OKLAHOMA CITY (AP) — A special grand jury looking into Oklahoma's execution procedures said Thursday a top lawyer for Gov. Mary Fallin encouraged the use of the wrong lethal injection drug in an execution that was later called off. The grand jury did not issue any indictments.
After conducting 112 executions since 1976, Oklahoma imposed a moratorium in October 2015 following three consecutive flawed executions or attempted executions. In two of those cases, a company whose identity is kept secret under state law sent the wrong drug to prison officials to be used during the three-drug lethal injection process — and the wrong drug was actually used in one of those executions.
Here is a look at those and other issues surrounding executions in Oklahoma:
— Aug. 11, 1995: Robert Brecheen attempted suicide ahead of his scheduled execution, using sedatives and anti-anxiety pills he had hoarded in his cell. He was rushed to a hospital, had his stomach pumped and was returned to the death chamber, where he was executed hours later.
— Nov. 6, 2012: Garry Allen is executed despite the state parole board's clemency recommendation and arguments that he was insane. He had been shot in the head during his arrest and spent his final moments rambling about the presidential election. Allen, who was executed on Election Day, appeared startled when a prison official announced the start of his execution. Among his last words were, "What? Huh?"
— Jan. 9, 2014: Michael Lee Wilson was given pentobarbital, vecuronium bromide and potassium chloride during his lethal injection, and said "I feel my whole body burning" as he died.
— April 29, 2014: Clayton Lockett writhed and groaned on the gurney as Oklahoma used the surgical sedative midazolam for the first time during an execution. State prisons director Robert Patton halted the execution process, but Lockett died 43 minutes later. His death was ruled a heart attack. The state later says an improperly placed intravenous line — not the new drug mix — caused problems with Lockett's execution. A second execution set that night, for Charles Warner, was postponed.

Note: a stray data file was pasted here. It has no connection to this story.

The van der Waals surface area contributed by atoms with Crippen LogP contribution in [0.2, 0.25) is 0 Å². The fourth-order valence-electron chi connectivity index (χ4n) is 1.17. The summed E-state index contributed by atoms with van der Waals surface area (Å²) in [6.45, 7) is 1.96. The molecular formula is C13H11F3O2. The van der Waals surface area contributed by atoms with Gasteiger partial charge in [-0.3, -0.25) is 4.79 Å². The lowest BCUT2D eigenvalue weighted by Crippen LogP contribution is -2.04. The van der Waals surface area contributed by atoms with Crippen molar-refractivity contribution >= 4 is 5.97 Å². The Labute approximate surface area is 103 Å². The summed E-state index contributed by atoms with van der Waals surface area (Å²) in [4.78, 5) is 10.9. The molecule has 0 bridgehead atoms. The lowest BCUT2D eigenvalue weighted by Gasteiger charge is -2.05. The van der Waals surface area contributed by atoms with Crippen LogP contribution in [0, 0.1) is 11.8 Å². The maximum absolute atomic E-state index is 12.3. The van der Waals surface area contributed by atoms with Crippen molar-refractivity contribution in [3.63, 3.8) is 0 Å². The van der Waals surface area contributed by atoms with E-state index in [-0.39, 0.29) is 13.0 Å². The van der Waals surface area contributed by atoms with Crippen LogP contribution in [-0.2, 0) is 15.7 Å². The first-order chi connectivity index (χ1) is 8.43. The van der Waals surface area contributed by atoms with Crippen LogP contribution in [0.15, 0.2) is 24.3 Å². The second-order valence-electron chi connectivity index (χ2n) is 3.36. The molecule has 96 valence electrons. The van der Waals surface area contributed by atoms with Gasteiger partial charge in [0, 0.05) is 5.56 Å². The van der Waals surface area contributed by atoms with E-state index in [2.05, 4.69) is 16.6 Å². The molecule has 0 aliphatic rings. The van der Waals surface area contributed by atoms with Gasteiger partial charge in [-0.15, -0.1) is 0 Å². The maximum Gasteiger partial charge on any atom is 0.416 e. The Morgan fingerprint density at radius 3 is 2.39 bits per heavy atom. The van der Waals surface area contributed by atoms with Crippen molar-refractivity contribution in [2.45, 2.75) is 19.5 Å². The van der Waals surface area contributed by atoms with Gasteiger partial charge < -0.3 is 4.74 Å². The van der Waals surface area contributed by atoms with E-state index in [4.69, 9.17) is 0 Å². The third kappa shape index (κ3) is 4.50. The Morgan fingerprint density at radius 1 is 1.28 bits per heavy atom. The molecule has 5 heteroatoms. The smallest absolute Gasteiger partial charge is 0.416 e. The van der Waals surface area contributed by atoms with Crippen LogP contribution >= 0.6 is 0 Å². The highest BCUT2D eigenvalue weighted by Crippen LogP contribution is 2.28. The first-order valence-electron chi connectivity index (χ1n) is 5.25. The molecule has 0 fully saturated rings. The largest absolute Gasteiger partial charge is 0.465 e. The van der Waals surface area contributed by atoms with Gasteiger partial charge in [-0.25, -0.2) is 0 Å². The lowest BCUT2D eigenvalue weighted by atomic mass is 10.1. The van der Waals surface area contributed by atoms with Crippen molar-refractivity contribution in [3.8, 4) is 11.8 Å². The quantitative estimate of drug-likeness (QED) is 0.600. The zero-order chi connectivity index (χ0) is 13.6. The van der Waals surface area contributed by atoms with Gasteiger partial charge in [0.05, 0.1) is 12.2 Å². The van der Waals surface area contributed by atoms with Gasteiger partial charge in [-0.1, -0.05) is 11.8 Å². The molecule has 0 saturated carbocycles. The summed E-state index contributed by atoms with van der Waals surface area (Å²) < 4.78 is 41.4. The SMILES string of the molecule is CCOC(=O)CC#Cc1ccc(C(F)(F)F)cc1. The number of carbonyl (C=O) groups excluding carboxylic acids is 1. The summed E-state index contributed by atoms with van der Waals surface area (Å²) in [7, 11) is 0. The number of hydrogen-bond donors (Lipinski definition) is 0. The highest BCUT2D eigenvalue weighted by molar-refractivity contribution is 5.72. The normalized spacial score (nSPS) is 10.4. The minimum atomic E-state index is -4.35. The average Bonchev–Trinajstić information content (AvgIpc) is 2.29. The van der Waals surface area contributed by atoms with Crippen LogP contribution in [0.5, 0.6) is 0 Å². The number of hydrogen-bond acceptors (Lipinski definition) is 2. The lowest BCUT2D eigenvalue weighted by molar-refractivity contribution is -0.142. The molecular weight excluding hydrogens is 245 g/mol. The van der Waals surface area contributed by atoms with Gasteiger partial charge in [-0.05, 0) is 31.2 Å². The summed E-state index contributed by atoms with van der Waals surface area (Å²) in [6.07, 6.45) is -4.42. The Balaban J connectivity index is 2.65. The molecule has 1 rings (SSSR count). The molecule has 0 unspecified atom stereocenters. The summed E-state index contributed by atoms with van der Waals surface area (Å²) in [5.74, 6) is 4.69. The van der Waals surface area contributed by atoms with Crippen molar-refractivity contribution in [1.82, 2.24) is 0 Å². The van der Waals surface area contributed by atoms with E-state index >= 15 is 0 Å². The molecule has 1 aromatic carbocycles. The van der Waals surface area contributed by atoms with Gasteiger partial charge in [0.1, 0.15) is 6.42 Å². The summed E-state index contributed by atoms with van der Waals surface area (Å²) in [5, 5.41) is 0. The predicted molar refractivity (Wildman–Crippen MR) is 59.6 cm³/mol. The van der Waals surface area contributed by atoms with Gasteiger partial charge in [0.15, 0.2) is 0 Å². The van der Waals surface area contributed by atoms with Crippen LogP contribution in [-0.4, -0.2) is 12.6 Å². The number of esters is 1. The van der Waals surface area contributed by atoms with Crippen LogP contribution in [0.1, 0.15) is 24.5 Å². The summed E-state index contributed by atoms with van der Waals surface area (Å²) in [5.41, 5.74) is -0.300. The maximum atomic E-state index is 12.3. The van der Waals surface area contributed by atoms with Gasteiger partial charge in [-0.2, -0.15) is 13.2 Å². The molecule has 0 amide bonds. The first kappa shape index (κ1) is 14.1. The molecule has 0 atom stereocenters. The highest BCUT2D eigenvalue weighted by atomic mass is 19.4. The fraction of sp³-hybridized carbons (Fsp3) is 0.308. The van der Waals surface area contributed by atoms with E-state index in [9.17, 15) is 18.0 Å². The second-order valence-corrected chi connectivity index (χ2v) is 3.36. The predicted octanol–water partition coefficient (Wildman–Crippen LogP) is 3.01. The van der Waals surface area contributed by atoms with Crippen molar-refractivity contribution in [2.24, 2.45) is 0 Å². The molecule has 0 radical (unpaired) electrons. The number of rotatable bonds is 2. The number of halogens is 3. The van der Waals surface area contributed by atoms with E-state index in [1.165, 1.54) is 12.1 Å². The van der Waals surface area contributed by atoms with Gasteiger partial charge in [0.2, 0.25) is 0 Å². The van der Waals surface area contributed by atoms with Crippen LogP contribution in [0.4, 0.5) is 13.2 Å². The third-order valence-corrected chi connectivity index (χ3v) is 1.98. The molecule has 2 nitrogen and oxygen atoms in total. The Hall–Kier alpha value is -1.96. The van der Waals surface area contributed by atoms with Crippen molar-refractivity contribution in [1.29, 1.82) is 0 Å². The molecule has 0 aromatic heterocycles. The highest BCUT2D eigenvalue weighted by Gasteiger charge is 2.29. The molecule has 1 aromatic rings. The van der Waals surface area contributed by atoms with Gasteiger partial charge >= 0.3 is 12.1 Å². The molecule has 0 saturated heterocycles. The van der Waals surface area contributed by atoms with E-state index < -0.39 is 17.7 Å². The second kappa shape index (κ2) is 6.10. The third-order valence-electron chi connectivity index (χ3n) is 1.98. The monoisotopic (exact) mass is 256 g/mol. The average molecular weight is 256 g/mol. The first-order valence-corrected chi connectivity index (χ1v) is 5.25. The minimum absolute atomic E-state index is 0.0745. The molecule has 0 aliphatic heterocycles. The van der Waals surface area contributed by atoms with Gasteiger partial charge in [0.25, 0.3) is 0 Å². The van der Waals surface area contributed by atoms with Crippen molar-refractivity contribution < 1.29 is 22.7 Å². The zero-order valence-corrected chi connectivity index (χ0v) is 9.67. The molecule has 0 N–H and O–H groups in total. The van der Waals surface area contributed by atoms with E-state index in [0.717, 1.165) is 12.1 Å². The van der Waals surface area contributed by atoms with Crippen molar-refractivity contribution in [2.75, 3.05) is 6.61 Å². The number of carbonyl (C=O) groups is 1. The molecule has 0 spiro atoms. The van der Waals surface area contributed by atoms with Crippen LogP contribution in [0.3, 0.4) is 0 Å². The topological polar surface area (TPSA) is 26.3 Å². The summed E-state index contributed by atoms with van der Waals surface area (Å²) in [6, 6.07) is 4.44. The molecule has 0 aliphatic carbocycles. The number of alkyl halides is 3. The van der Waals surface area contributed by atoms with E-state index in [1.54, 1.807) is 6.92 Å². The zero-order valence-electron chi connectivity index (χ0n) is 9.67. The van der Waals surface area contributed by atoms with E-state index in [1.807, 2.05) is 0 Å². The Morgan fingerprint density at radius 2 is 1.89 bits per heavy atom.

— June 25, 2014: Inmates sue Oklahoma, alleging the state unconstitutionally allows an "ever-changing array of untried drugs" during executions.
— Dec. 22, 2014: A federal judge declares Oklahoma's lethal injection protocol constitutional. The U.S. Supreme Court says later it will consider whether Oklahoma can use midazolam during executions, but it doesn't disrupt Warner's rescheduled execution.
— Jan. 15, 2015: Oklahoma executes Warner for the 1997 killing of his roommate's infant daughter. "My body is on fire," he said after receiving midazolam, though he showed no other signs of distress.
— June 29, 2015: A sharply divided U.S. Supreme Court upholds Oklahoma's use of midazolam during executions.
— Sept. 30, 2015: Prison officials prepare to execute Richard Glossip, but Oklahoma Gov. Mary Fallin issues a 37-day stay, saying the state Department of Corrections received the wrong drug, potassium acetate, rather than the potassium chloride listed in the state's execution protocol.
— Oct. 2, 2015: All executions are put on indefinite hold in the state by the Oklahoma Court of Criminal Appeals at the request of Attorney General Scott Pruitt, who calls for an inquiry into the state's execution procedures.
— Oct. 8, 2015: The Oklahoman newspaper reports that the state used potassium acetate during Warner's execution in January, rather than potassium chloride. Fallin says she agrees all executions should be delayed after an autopsy report revealed the wrong drug was used to stop the inmate's heart.
— Oct. 29, 2015: Anita Trammell, who as warden of the Oklahoma State Penitentiary presided over the three botched execution attempts, retires after appearing before Pruitt's grand jury. The prison system said her departure is not related to the probe.
— Dec. 4, 2015: Patton, whom Fallin backed to lead the Oklahoma prison system and who oversaw each of the three botched execution attempts, resigns weeks after appearing before Pruitt's grand jury. The prison system said his departure is not related to the probe.
— Jan. 7, 2016 — Fallin names former Federal Emergency Management Director Joe Allbaugh as interim director of the Department of Corrections.
— Feb. 11, 2016: Fallin's general counsel, Steve Mullins, resigns after appearing before the grand jury. Fallin's office would not say whether his departure is related to the probe.
— May 19, 2016: An Oklahoma grand jury investigating the state's execution procedures issues its 106-page report with no indictments. It does say Mullins encouraged the use of the wrong lethal injection drug in an execution that was later called off.